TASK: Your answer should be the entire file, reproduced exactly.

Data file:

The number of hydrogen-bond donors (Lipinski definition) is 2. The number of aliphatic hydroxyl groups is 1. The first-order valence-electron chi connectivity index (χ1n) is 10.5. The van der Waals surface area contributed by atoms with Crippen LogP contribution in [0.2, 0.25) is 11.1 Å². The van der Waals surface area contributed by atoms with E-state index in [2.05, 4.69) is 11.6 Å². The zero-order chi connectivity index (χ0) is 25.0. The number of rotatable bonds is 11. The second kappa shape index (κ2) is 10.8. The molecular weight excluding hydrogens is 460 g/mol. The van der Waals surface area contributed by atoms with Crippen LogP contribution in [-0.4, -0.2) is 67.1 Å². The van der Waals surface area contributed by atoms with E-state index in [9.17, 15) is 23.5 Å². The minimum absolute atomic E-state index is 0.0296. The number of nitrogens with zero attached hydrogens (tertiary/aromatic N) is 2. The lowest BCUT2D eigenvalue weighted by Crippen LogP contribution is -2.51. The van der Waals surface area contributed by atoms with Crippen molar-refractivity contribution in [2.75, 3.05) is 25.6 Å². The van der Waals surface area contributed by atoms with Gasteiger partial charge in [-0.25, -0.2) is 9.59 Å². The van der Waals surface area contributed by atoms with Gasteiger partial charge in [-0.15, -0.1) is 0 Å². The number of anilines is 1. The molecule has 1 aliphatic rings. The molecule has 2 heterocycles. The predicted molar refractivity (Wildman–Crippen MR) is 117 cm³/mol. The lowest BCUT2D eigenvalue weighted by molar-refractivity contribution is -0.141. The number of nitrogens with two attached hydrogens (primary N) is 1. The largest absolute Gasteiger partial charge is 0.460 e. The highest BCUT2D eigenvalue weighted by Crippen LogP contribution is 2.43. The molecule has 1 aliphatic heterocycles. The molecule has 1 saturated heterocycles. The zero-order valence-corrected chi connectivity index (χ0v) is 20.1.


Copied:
The number of hydrogen-bond donors (Lipinski definition) is 2. The number of aliphatic hydroxyl groups is 1. The first-order valence-electron chi connectivity index (χ1n) is 10.5. The van der Waals surface area contributed by atoms with Crippen LogP contribution in [0.2, 0.25) is 11.1 Å². The van der Waals surface area contributed by atoms with E-state index in [2.05, 4.69) is 11.6 Å². The zero-order chi connectivity index (χ0) is 25.0. The number of rotatable bonds is 11. The second kappa shape index (κ2) is 10.8. The molecular weight excluding hydrogens is 460 g/mol. The van der Waals surface area contributed by atoms with Crippen LogP contribution in [-0.4, -0.2) is 67.1 Å². The van der Waals surface area contributed by atoms with E-state index in [9.17, 15) is 23.5 Å². The minimum absolute atomic E-state index is 0.0296. The number of nitrogens with zero attached hydrogens (tertiary/aromatic N) is 2. The lowest BCUT2D eigenvalue weighted by Crippen LogP contribution is -2.51. The van der Waals surface area contributed by atoms with Crippen molar-refractivity contribution in [2.75, 3.05) is 25.6 Å². The van der Waals surface area contributed by atoms with Gasteiger partial charge in [-0.25, -0.2) is 9.59 Å². The van der Waals surface area contributed by atoms with Gasteiger partial charge in [-0.15, -0.1) is 0 Å². The number of anilines is 1. The molecule has 1 aliphatic rings. The molecule has 2 heterocycles. The predicted molar refractivity (Wildman–Crippen MR) is 117 cm³/mol. The lowest BCUT2D eigenvalue weighted by molar-refractivity contribution is -0.141. The number of nitrogens with two attached hydrogens (primary N) is 1. The largest absolute Gasteiger partial charge is 0.460 e. The highest BCUT2D eigenvalue weighted by Crippen LogP contribution is 2.43. The molecule has 1 aliphatic heterocycles. The molecule has 1 saturated heterocycles. The zero-order valence-corrected chi connectivity index (χ0v) is 20.1.